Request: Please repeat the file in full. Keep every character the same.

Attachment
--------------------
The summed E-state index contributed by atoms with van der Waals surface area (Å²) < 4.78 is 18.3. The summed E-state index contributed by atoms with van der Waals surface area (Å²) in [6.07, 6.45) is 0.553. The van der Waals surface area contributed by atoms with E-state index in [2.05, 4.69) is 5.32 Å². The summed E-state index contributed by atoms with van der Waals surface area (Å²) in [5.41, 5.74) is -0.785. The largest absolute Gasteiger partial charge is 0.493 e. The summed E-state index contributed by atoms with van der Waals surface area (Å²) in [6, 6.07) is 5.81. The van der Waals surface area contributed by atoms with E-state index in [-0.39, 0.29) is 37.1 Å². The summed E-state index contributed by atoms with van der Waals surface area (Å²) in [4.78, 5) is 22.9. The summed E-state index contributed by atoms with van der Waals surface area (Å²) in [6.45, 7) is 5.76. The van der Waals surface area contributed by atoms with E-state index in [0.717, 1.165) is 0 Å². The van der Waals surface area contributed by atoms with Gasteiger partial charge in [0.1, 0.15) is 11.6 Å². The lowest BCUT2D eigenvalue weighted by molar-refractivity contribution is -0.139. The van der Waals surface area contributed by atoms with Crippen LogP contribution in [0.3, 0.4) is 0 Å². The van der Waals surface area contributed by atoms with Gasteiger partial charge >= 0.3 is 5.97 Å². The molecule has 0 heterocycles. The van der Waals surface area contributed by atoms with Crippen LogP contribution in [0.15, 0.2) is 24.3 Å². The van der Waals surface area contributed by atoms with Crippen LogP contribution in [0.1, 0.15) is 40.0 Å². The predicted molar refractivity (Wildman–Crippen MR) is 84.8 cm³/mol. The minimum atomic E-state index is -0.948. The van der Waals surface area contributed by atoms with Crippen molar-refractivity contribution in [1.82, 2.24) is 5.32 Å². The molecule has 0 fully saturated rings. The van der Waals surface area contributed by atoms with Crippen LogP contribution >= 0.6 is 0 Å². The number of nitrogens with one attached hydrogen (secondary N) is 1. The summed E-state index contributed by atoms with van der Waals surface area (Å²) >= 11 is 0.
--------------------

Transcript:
The summed E-state index contributed by atoms with van der Waals surface area (Å²) < 4.78 is 18.3. The summed E-state index contributed by atoms with van der Waals surface area (Å²) in [6.07, 6.45) is 0.553. The van der Waals surface area contributed by atoms with E-state index in [2.05, 4.69) is 5.32 Å². The summed E-state index contributed by atoms with van der Waals surface area (Å²) in [5.41, 5.74) is -0.785. The largest absolute Gasteiger partial charge is 0.493 e. The summed E-state index contributed by atoms with van der Waals surface area (Å²) in [6, 6.07) is 5.81. The van der Waals surface area contributed by atoms with E-state index in [-0.39, 0.29) is 37.1 Å². The summed E-state index contributed by atoms with van der Waals surface area (Å²) in [4.78, 5) is 22.9. The summed E-state index contributed by atoms with van der Waals surface area (Å²) in [6.45, 7) is 5.76. The van der Waals surface area contributed by atoms with E-state index in [0.717, 1.165) is 0 Å². The van der Waals surface area contributed by atoms with Gasteiger partial charge in [0.1, 0.15) is 11.6 Å². The lowest BCUT2D eigenvalue weighted by molar-refractivity contribution is -0.139. The van der Waals surface area contributed by atoms with Crippen LogP contribution in [0.3, 0.4) is 0 Å². The van der Waals surface area contributed by atoms with Gasteiger partial charge >= 0.3 is 5.97 Å². The molecule has 0 heterocycles. The van der Waals surface area contributed by atoms with Crippen LogP contribution in [0.15, 0.2) is 24.3 Å². The van der Waals surface area contributed by atoms with Crippen LogP contribution in [0.1, 0.15) is 40.0 Å². The predicted molar refractivity (Wildman–Crippen MR) is 84.8 cm³/mol. The minimum atomic E-state index is -0.948. The van der Waals surface area contributed by atoms with Crippen molar-refractivity contribution in [1.82, 2.24) is 5.32 Å². The molecule has 0 fully saturated rings. The van der Waals surface area contributed by atoms with Crippen LogP contribution >= 0.6 is 0 Å². The number of nitrogens with one attached hydrogen (secondary N) is 1. The summed E-state index contributed by atoms with van der Waals surface area (Å²) >= 11 is 0.